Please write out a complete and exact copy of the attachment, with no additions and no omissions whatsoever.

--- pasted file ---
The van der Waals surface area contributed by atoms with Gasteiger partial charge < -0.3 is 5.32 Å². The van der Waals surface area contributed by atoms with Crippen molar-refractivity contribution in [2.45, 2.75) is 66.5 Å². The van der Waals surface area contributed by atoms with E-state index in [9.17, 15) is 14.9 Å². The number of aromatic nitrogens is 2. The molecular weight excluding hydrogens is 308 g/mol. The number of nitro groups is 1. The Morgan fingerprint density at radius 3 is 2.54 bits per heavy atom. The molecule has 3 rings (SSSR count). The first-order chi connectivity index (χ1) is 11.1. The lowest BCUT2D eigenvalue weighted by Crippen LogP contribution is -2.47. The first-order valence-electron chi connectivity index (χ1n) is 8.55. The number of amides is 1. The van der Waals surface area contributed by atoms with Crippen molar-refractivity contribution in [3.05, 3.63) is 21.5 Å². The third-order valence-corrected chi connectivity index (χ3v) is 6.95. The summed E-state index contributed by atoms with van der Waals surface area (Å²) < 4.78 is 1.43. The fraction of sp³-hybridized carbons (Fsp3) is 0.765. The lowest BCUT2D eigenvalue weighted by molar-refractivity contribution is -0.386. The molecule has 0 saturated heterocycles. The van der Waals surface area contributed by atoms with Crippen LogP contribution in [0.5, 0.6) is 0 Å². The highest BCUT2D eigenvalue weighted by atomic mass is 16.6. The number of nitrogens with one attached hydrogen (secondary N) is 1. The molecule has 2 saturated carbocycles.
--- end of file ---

The van der Waals surface area contributed by atoms with Gasteiger partial charge < -0.3 is 5.32 Å². The van der Waals surface area contributed by atoms with Crippen molar-refractivity contribution in [2.45, 2.75) is 66.5 Å². The van der Waals surface area contributed by atoms with E-state index in [9.17, 15) is 14.9 Å². The number of aromatic nitrogens is 2. The molecular weight excluding hydrogens is 308 g/mol. The number of nitro groups is 1. The Morgan fingerprint density at radius 3 is 2.54 bits per heavy atom. The molecule has 3 rings (SSSR count). The first-order chi connectivity index (χ1) is 11.1. The lowest BCUT2D eigenvalue weighted by Crippen LogP contribution is -2.47. The first-order valence-electron chi connectivity index (χ1n) is 8.55. The number of amides is 1. The van der Waals surface area contributed by atoms with Crippen molar-refractivity contribution in [3.05, 3.63) is 21.5 Å². The third-order valence-corrected chi connectivity index (χ3v) is 6.95. The summed E-state index contributed by atoms with van der Waals surface area (Å²) < 4.78 is 1.43. The fraction of sp³-hybridized carbons (Fsp3) is 0.765. The lowest BCUT2D eigenvalue weighted by molar-refractivity contribution is -0.386. The molecule has 0 saturated heterocycles. The van der Waals surface area contributed by atoms with Crippen LogP contribution in [0.5, 0.6) is 0 Å². The highest BCUT2D eigenvalue weighted by atomic mass is 16.6. The number of nitrogens with one attached hydrogen (secondary N) is 1. The molecule has 2 saturated carbocycles.